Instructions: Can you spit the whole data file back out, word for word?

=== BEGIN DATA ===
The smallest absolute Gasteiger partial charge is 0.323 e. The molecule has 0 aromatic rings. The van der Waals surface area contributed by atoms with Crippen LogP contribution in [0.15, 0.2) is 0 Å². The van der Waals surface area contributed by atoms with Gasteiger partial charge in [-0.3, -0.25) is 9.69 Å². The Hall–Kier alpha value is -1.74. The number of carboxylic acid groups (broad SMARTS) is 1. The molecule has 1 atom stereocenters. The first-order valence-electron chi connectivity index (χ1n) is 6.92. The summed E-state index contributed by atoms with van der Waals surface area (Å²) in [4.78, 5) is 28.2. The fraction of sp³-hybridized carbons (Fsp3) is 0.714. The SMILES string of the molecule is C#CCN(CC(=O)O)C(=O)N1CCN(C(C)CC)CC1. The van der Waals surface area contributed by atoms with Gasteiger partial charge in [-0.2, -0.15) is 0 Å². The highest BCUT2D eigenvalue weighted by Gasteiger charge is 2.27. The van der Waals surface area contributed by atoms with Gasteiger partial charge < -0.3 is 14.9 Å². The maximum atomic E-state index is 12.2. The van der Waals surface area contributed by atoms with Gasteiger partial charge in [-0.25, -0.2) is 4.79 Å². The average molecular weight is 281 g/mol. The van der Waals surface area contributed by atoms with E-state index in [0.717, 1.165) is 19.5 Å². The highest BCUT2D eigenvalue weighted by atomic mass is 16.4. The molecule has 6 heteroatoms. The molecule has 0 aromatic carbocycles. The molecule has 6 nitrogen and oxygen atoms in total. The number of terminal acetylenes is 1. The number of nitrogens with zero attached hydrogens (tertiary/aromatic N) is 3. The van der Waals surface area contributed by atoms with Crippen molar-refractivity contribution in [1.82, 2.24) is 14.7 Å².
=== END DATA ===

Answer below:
The smallest absolute Gasteiger partial charge is 0.323 e. The molecule has 0 aromatic rings. The van der Waals surface area contributed by atoms with Crippen LogP contribution in [0.15, 0.2) is 0 Å². The van der Waals surface area contributed by atoms with Gasteiger partial charge in [-0.3, -0.25) is 9.69 Å². The Hall–Kier alpha value is -1.74. The number of carboxylic acid groups (broad SMARTS) is 1. The molecule has 1 atom stereocenters. The first-order valence-electron chi connectivity index (χ1n) is 6.92. The summed E-state index contributed by atoms with van der Waals surface area (Å²) in [4.78, 5) is 28.2. The fraction of sp³-hybridized carbons (Fsp3) is 0.714. The SMILES string of the molecule is C#CCN(CC(=O)O)C(=O)N1CCN(C(C)CC)CC1. The van der Waals surface area contributed by atoms with Gasteiger partial charge in [-0.2, -0.15) is 0 Å². The highest BCUT2D eigenvalue weighted by Gasteiger charge is 2.27. The van der Waals surface area contributed by atoms with Gasteiger partial charge < -0.3 is 14.9 Å². The maximum atomic E-state index is 12.2. The van der Waals surface area contributed by atoms with Gasteiger partial charge in [-0.25, -0.2) is 4.79 Å². The average molecular weight is 281 g/mol. The van der Waals surface area contributed by atoms with E-state index in [0.717, 1.165) is 19.5 Å². The highest BCUT2D eigenvalue weighted by atomic mass is 16.4. The molecule has 6 heteroatoms. The molecule has 0 aromatic carbocycles. The molecule has 6 nitrogen and oxygen atoms in total. The number of terminal acetylenes is 1. The number of nitrogens with zero attached hydrogens (tertiary/aromatic N) is 3. The van der Waals surface area contributed by atoms with Crippen molar-refractivity contribution in [1.82, 2.24) is 14.7 Å².